Torch from 2024 Paris Olympics to sell before Opening Ceremony

Most 'prolific' Olympic auction to feature torches from 32 of 37 Games, gold medals

Cover Image for Torch from 2024 Paris Olympics to sell before Opening Ceremony
Soccer star Didier Drogba lights the cauldron of the Olympic flame at Marseille's Velodrome Stadium during the first leg of the torch relay. (Credit: Getty Images)

A relay torch from the 2024 Paris Olympics will be sold next month, a week before the final torch-bearer lights the flame to officially mark the start of the Summer Games.

The torch was carried during the first leg of the Olympic flame relay, which will ultimately span 3,100 miles from its start in Olympia, Greece, to Paris, where it will light the Olympic cauldron in the Opening Ceremony on July 26.

It’s the first torch from this year’s Games to sell publicly, and one of around 2,000 created for the 2024 Olympics, approximately one-fifth the typical number of torches used in past Olympics. It also is believed to be the first time that an Olympic torch will sell before the start of the event.

RR Auctions has assembled the most “prolific” Olympic auction in history, according to the auction house’s executive vice president, Bobby Eaton.

The auction includes torches from 32 of the 37 possible Olympic Games and more than 75 winner’s medals, including a 1904 gold medal presented to one-legged American gymnast George Eyser, who won six medals in a single day (estimate: $100,000 and up).

“The breadth of Olympic memorabilia has never been amassed in one sale,” Eaton said.

The record for any Olympic medal ever sold belongs to one of the four won by Jesse Owens in the 1936 Summer Olympics, which sold for more than $1.466 million in October 2022 at SCP Auctions.

One of the rarest and most coveted torches in all of Olympic memorabilia, from the 1960 Winter Olympics in Squaw Valley, is estimated to sell for more than $500,000. Just 25 torches were produced for that year’s Games. One of the torches, once belonging to Walt Disney (who was the chairman of the Games Pageantry Committee), sold for a record $720,000 in 2022.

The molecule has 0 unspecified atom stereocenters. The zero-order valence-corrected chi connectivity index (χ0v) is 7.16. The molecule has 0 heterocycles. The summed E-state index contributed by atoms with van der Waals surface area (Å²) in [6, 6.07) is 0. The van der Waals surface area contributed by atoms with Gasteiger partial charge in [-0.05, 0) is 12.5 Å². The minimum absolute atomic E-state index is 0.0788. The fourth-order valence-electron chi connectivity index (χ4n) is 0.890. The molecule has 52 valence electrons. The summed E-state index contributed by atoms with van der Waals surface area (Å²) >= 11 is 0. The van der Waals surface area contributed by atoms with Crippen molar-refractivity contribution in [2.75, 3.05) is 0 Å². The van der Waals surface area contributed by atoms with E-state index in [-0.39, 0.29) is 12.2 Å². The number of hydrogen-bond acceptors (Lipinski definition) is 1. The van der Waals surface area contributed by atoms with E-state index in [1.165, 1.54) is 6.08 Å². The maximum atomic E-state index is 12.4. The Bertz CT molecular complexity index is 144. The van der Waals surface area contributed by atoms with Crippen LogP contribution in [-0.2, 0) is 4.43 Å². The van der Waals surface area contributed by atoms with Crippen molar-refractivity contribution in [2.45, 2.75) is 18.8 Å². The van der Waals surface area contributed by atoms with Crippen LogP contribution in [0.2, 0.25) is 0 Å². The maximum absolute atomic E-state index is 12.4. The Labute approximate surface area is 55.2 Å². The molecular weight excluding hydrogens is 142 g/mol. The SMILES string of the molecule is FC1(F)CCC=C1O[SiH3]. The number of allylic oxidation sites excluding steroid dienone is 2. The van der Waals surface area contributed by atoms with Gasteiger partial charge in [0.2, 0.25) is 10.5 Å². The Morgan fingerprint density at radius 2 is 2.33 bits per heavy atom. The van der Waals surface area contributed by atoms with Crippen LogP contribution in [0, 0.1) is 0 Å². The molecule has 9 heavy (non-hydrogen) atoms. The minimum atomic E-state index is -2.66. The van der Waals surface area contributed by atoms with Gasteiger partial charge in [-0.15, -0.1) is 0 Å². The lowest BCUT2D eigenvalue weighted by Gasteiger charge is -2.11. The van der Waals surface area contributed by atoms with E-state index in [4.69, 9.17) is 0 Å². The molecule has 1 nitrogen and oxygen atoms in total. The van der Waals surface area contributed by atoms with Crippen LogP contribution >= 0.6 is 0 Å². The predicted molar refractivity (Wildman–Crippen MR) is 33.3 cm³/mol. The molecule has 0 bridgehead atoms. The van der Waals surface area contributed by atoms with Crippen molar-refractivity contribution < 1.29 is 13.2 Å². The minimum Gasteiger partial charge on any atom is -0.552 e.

Eaton has overseen eight semi-annual Olympic auctions at RR, over which time he has noticed a shift in collector preferences.

“Ten years ago, people mostly collected Games they went to, like the 1984 Games,” Eaton said. “Now, younger collectors are interested in more modern Games.”

Unlike some medals from the 1980s, which were placed on the market in large quantities by athletes from some of the poorer Eastern bloc countries immediately after the Olympics, modern medals are actually more difficult to find, as they remain held in private collections.

As a result, RR has a 2012 gold medal awarded to an American runner with an estimate of $40,000 and up, while a gold medal from the 1936 Games in Berlin is estimated at half that price.

The auction house notes the market for Olympic memorabilia has “changed dramatically” since it began running Olympic auctions.

“They help involve new and old collectors with a category of memorabilia that wasn’t as widespread until recently.  The auctions help drive and maintain interest in the Olympic Games in the years in between the Games themselves,” RR Auctions said in a release.

This year’s Paris Olympics holds added significance as it marks the centennial anniversary of the first Winter Olympics, held in 1924 in Chamonix, France.

"As we approach the highly anticipated July Olympics auction, we are thrilled to offer over 75 winners' medals and nearly every torch from the 1936 Olympics onward,” Eaton said. “This auction includes some of the rarest and most sought-after medals and torches that have ever entered the market, making it a unique opportunity for collectors and enthusiasts to own a piece of sports history.”

Will Stern is a reporter and editor for cllct.